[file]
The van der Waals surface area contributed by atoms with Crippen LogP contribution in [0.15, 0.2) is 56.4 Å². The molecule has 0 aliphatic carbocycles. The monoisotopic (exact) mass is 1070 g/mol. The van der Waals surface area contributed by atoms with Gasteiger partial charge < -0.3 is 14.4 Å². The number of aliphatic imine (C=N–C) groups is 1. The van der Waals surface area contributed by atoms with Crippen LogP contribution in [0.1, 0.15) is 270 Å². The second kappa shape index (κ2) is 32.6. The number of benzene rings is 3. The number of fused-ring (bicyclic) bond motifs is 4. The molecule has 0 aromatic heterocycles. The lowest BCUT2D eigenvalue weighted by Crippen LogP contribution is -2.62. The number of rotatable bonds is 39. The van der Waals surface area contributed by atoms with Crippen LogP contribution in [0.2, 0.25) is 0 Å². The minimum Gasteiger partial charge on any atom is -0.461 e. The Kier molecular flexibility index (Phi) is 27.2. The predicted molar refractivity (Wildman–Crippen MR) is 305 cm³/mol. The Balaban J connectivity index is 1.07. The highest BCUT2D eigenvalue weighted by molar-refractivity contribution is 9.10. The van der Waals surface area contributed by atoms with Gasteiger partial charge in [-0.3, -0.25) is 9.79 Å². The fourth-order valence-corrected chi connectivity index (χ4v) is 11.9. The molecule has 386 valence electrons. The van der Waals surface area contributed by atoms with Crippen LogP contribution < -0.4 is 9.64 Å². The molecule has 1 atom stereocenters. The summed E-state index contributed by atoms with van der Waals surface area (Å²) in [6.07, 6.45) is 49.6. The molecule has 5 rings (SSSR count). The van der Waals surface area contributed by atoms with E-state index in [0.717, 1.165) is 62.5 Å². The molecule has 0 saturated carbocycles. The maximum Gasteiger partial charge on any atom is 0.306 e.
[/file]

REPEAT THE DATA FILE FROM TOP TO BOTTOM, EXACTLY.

The van der Waals surface area contributed by atoms with Crippen LogP contribution in [0.15, 0.2) is 56.4 Å². The molecule has 0 aliphatic carbocycles. The monoisotopic (exact) mass is 1070 g/mol. The van der Waals surface area contributed by atoms with Gasteiger partial charge < -0.3 is 14.4 Å². The number of aliphatic imine (C=N–C) groups is 1. The van der Waals surface area contributed by atoms with Crippen LogP contribution in [0.1, 0.15) is 270 Å². The second kappa shape index (κ2) is 32.6. The number of benzene rings is 3. The number of fused-ring (bicyclic) bond motifs is 4. The molecule has 0 aromatic heterocycles. The lowest BCUT2D eigenvalue weighted by Crippen LogP contribution is -2.62. The number of rotatable bonds is 39. The van der Waals surface area contributed by atoms with Crippen LogP contribution in [0.2, 0.25) is 0 Å². The minimum Gasteiger partial charge on any atom is -0.461 e. The Kier molecular flexibility index (Phi) is 27.2. The predicted molar refractivity (Wildman–Crippen MR) is 305 cm³/mol. The Balaban J connectivity index is 1.07. The highest BCUT2D eigenvalue weighted by molar-refractivity contribution is 9.10. The van der Waals surface area contributed by atoms with Gasteiger partial charge in [-0.3, -0.25) is 9.79 Å². The fourth-order valence-corrected chi connectivity index (χ4v) is 11.9. The molecule has 386 valence electrons. The van der Waals surface area contributed by atoms with Crippen LogP contribution < -0.4 is 9.64 Å². The molecule has 1 atom stereocenters. The summed E-state index contributed by atoms with van der Waals surface area (Å²) in [6.07, 6.45) is 49.6. The molecule has 5 rings (SSSR count). The van der Waals surface area contributed by atoms with E-state index in [0.717, 1.165) is 62.5 Å². The molecule has 0 saturated carbocycles. The maximum Gasteiger partial charge on any atom is 0.306 e.